When the user initiates a pairing request, as shown in step 48, PAAD 10/11 receives a pairing request from the device to be monitored, and requests a PIN code. On successful pairing in step 50, PAAD 10 obtains the BLUETOOTH address of the device to be monitored and stores it in memory as shown by step 52. BLUETOOTH system 20 changes to non-discoverable mode and visual information center 16 changes to normal mode.
In another embodiment, after pairing, BLUETOOTH system 20 may send a file to second BLUETOOTH device using OPP profile. This file can be one or more promotional files such a brochures, music, video, or application software such as a driver, a game, a client application, etc.
Turning now to FIG. 5, the flowchart illustrates an alternative embodiment using an application onboard the monitored device. The client application is used to configure PAAD 10/11. In step 54, an application running on PED obtains configuration parameters. Configuration parameters include digital keys, passwords, as well as operation hours, operation days, buzzer type, buzzer volume, buzzer duration, range and alarm type.
PAAD 10/11 is connected to PED through an interface cable that connects USB or LPT port on the PED to communication center 25 on PAAD 10/11.
The configuration parameters can be supplied through an application or through a remote administration console and are stored or flashed onboard PAAD 10/11 in step 56 and can be used to change the properties or to program the PAAD 10.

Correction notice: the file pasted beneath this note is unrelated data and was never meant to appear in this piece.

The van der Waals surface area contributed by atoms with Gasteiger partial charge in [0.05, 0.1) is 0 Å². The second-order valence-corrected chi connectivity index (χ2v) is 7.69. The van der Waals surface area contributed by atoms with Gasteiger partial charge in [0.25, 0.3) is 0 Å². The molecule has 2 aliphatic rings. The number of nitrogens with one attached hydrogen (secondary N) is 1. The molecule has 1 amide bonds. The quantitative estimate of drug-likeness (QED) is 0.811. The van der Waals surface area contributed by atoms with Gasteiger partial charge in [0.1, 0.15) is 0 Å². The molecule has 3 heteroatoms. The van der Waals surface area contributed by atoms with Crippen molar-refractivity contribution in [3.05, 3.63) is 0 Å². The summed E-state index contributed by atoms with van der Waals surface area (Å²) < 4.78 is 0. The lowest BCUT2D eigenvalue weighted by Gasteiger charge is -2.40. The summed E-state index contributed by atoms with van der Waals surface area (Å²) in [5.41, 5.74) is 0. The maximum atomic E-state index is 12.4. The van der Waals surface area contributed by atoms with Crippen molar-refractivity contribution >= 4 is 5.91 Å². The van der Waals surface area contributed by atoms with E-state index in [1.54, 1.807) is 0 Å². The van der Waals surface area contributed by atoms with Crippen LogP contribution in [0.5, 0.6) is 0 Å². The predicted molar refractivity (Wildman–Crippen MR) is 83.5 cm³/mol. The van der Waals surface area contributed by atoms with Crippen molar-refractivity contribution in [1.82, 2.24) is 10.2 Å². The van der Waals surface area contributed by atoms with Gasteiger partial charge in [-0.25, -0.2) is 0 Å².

For better security, configuration parameters are automatically compiled inside a new firmware and the new firmware is flashed to PAAD 10. The new firmware can also be encrypted or protected before being flashed on PAAD 10. The program can install a driver, a user interface or other functionalities on PED. For example, the program can allow PED to store the address of PAAD 10 and to monitor the presence of the PAAD 10 within range. This will also allow PED to issue an alarm when PAAD leaves range. The driver can enable PED to communication with PAAD 10 and request decryption key.
Communication between PAAD 10/11 and PED can also be encrypted to protect against eavesdropping.
PAAD 10/11 can have several embodiments for each of several applications. In an embodiment, PAAD 10/11 is attached to or acts as a key chain and can be used as a PED leash. In another embodiment, PAAD 10/11 is incorporated in an RFID badge. The alarm is triggered when PAAD 10/11 is at least a predetermined distance from PED. Therefore, it can prevent the PED from being lost, forgotten or stolen. In this embodiment, the same hardware is used as in a standard BLUETOOTH headset with the addition of a buzzer. Some components such as speaker, microphone, CODEC, and volume buttons may or may not be needed. On detection of a connection drop, the device periodically attempts to reconnect, and on failure, activates an alarm. In an embodiment, the range of the device is less than about 15 meters, less than about 20 meters or less than about 4 meters.